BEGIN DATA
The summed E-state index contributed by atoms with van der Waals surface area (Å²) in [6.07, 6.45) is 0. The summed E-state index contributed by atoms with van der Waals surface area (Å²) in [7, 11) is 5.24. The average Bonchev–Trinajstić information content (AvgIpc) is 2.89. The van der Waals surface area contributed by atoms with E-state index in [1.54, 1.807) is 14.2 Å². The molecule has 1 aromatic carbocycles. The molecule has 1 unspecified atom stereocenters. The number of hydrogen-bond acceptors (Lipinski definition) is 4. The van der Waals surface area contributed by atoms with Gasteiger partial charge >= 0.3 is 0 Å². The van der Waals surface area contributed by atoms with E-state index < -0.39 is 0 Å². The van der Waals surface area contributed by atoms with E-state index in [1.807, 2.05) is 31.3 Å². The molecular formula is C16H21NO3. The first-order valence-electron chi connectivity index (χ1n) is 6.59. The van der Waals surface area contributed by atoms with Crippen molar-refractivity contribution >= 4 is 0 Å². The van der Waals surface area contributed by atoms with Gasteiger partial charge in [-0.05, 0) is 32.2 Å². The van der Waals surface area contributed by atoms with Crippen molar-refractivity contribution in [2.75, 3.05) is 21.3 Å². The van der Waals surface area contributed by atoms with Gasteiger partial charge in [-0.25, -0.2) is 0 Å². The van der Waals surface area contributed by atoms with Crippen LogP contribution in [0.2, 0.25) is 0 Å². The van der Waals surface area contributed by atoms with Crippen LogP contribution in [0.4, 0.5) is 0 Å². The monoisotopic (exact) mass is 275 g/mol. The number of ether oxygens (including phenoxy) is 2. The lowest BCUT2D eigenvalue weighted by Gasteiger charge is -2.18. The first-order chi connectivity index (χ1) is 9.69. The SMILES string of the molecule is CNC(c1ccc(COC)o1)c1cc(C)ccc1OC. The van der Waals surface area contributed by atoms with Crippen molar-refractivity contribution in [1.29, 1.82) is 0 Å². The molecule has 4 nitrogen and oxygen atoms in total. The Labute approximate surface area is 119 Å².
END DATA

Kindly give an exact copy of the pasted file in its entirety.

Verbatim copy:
The summed E-state index contributed by atoms with van der Waals surface area (Å²) in [6.07, 6.45) is 0. The summed E-state index contributed by atoms with van der Waals surface area (Å²) in [7, 11) is 5.24. The average Bonchev–Trinajstić information content (AvgIpc) is 2.89. The van der Waals surface area contributed by atoms with E-state index in [1.54, 1.807) is 14.2 Å². The molecule has 1 aromatic carbocycles. The molecule has 1 unspecified atom stereocenters. The number of hydrogen-bond acceptors (Lipinski definition) is 4. The van der Waals surface area contributed by atoms with Gasteiger partial charge >= 0.3 is 0 Å². The van der Waals surface area contributed by atoms with E-state index < -0.39 is 0 Å². The van der Waals surface area contributed by atoms with E-state index in [1.807, 2.05) is 31.3 Å². The molecular formula is C16H21NO3. The first-order valence-electron chi connectivity index (χ1n) is 6.59. The van der Waals surface area contributed by atoms with Crippen molar-refractivity contribution >= 4 is 0 Å². The van der Waals surface area contributed by atoms with Gasteiger partial charge in [-0.05, 0) is 32.2 Å². The van der Waals surface area contributed by atoms with Crippen molar-refractivity contribution in [2.75, 3.05) is 21.3 Å². The van der Waals surface area contributed by atoms with Gasteiger partial charge in [-0.25, -0.2) is 0 Å². The van der Waals surface area contributed by atoms with Crippen LogP contribution in [0.2, 0.25) is 0 Å². The van der Waals surface area contributed by atoms with Crippen LogP contribution in [0.4, 0.5) is 0 Å². The monoisotopic (exact) mass is 275 g/mol. The number of ether oxygens (including phenoxy) is 2. The lowest BCUT2D eigenvalue weighted by Gasteiger charge is -2.18. The first-order chi connectivity index (χ1) is 9.69. The SMILES string of the molecule is CNC(c1ccc(COC)o1)c1cc(C)ccc1OC. The van der Waals surface area contributed by atoms with Crippen molar-refractivity contribution in [1.29, 1.82) is 0 Å². The molecule has 4 nitrogen and oxygen atoms in total. The Labute approximate surface area is 119 Å².